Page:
Another student clarified, “no, that’s an expression. It’s like the cat’s pajamas.”

“Yeah,” I added, “or the cat’s ass.” I was met with 27 blank stares. “What? Nobody’s heard of the cat’s ass?”

The entire class burst into a mixed chorus of no’s and laughter. “What’s it mean?” the nervous bees knees girl asked.

“It’s just like the cat’s pajamas only a little harder, I guess.” And then just for the hell of it, I added, “tough guys say it.”

They just plain didn’t believe me. Minutes later the bell rang, and my fellow teacher walked into the room to set up for her class, which was gathering in my room for the next hour. One of my exiting students said, “Ms. Hyzer, you’re the cat’s ass,” to which an offended Ms. Hyzer said, “Well thanks a lot.”

“You’ve never heard that expression?” I asked. Indeed she hadn’t. In fact, she was just as skeptical of its existence as my students. Later in the day, Ms. Hyzer took the issue to another colleague of ours, whom she dubbed “the source.” He wasn’t familiar with the cat’s ass either.

At this moment, I might have said to myself, “Jeez. First Ambesol, now this. What’s going on?” But let me be clear on the following: I do not doubt the cat’s ass.

Still, I was curious about its origins, so I looked it up. I should note that at this point, my cat Winnie jumped up on the computer desk and started pacing back and forth in front of me. I kept looking around her and occasionally pushing her ass out of my face. As I was doing so, I typed “cat’s ass” into google, which immediately responded with, “Did you mean: cat’s pajamas?” Just kidding. In fact, there were over 1.4 million hits for “cat’s ass,” the first of which is a link to a forum in which some humorless Canadian tells of a very humorous situation:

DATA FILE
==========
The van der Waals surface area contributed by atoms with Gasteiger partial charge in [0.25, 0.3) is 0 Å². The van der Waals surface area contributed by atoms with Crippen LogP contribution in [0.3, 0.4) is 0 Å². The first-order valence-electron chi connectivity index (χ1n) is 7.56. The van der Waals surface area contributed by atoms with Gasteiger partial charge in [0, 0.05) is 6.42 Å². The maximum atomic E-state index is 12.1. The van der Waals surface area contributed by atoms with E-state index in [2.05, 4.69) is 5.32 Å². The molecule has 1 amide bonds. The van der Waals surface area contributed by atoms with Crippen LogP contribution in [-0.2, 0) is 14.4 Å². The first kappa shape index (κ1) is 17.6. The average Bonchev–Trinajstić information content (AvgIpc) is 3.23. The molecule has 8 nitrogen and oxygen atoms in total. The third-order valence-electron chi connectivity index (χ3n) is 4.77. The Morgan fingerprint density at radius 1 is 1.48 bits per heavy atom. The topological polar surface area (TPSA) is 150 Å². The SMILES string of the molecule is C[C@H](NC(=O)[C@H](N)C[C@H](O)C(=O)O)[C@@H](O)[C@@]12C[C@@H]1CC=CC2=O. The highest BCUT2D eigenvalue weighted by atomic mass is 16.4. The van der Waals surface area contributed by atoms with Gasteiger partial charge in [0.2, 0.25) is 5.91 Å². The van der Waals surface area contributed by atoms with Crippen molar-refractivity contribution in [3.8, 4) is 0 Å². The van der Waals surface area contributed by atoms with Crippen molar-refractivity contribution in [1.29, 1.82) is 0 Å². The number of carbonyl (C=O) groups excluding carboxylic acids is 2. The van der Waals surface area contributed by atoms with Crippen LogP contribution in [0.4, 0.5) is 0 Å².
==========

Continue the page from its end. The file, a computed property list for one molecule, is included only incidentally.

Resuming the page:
I have currently heard the use of “The Cat’s Ass” on American television. I was very surprised since I thought I originated the phrase. I was doing my Ph.D. research in Scotland (late 1980’s) when I was introduced to the phrase “the dog’s bullocks”. I though it was somewhat amusing to reinvent the phrase in an attempt to make a boring Canadian seem more exotic. I came out with the phrase “The Cat’s Ass”. I have done some research on Network theory and Small world theory and know it would be very quick to propagate a new phrase throughout social circles. Any thoughts.

Despite this guy’s lifeless writing, I found this really funny. Actually, I nearly choked on the Gatorade I was drinking and sprayed some of it on the cat’s ass. Good thing she was there or I would have destroyed my keyboard.